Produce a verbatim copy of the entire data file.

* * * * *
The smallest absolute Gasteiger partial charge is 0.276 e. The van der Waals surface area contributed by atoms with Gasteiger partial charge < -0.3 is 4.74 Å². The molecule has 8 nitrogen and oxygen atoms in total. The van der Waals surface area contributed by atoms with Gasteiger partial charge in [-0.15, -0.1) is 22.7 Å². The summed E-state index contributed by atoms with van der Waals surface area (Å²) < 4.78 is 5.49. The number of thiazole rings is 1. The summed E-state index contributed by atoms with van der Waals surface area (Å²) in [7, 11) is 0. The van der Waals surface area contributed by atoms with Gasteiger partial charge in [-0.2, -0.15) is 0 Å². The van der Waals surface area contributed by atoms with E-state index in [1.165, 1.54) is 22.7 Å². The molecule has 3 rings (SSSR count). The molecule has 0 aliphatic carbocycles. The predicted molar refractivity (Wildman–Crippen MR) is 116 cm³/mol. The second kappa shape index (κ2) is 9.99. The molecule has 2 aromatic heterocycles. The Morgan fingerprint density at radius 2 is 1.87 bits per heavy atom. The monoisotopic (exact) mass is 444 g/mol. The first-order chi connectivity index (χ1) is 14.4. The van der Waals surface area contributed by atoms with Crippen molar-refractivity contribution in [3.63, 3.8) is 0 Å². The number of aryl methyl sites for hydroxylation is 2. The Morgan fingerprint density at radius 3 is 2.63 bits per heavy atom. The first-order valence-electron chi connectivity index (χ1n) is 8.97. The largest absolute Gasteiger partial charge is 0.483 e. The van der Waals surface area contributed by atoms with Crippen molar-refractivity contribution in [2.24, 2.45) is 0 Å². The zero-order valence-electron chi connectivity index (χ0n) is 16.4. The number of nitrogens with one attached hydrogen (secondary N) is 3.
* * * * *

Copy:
The smallest absolute Gasteiger partial charge is 0.276 e. The van der Waals surface area contributed by atoms with Gasteiger partial charge < -0.3 is 4.74 Å². The molecule has 8 nitrogen and oxygen atoms in total. The van der Waals surface area contributed by atoms with Gasteiger partial charge in [-0.15, -0.1) is 22.7 Å². The summed E-state index contributed by atoms with van der Waals surface area (Å²) < 4.78 is 5.49. The number of thiazole rings is 1. The summed E-state index contributed by atoms with van der Waals surface area (Å²) in [7, 11) is 0. The van der Waals surface area contributed by atoms with Gasteiger partial charge in [-0.2, -0.15) is 0 Å². The van der Waals surface area contributed by atoms with E-state index in [1.165, 1.54) is 22.7 Å². The molecule has 3 rings (SSSR count). The molecule has 0 aliphatic carbocycles. The predicted molar refractivity (Wildman–Crippen MR) is 116 cm³/mol. The second kappa shape index (κ2) is 9.99. The molecule has 2 aromatic heterocycles. The Morgan fingerprint density at radius 2 is 1.87 bits per heavy atom. The monoisotopic (exact) mass is 444 g/mol. The first-order chi connectivity index (χ1) is 14.4. The van der Waals surface area contributed by atoms with Crippen molar-refractivity contribution in [3.63, 3.8) is 0 Å². The number of aryl methyl sites for hydroxylation is 2. The Morgan fingerprint density at radius 3 is 2.63 bits per heavy atom. The first-order valence-electron chi connectivity index (χ1n) is 8.97. The largest absolute Gasteiger partial charge is 0.483 e. The van der Waals surface area contributed by atoms with Crippen molar-refractivity contribution in [2.24, 2.45) is 0 Å². The zero-order valence-electron chi connectivity index (χ0n) is 16.4. The number of nitrogens with one attached hydrogen (secondary N) is 3.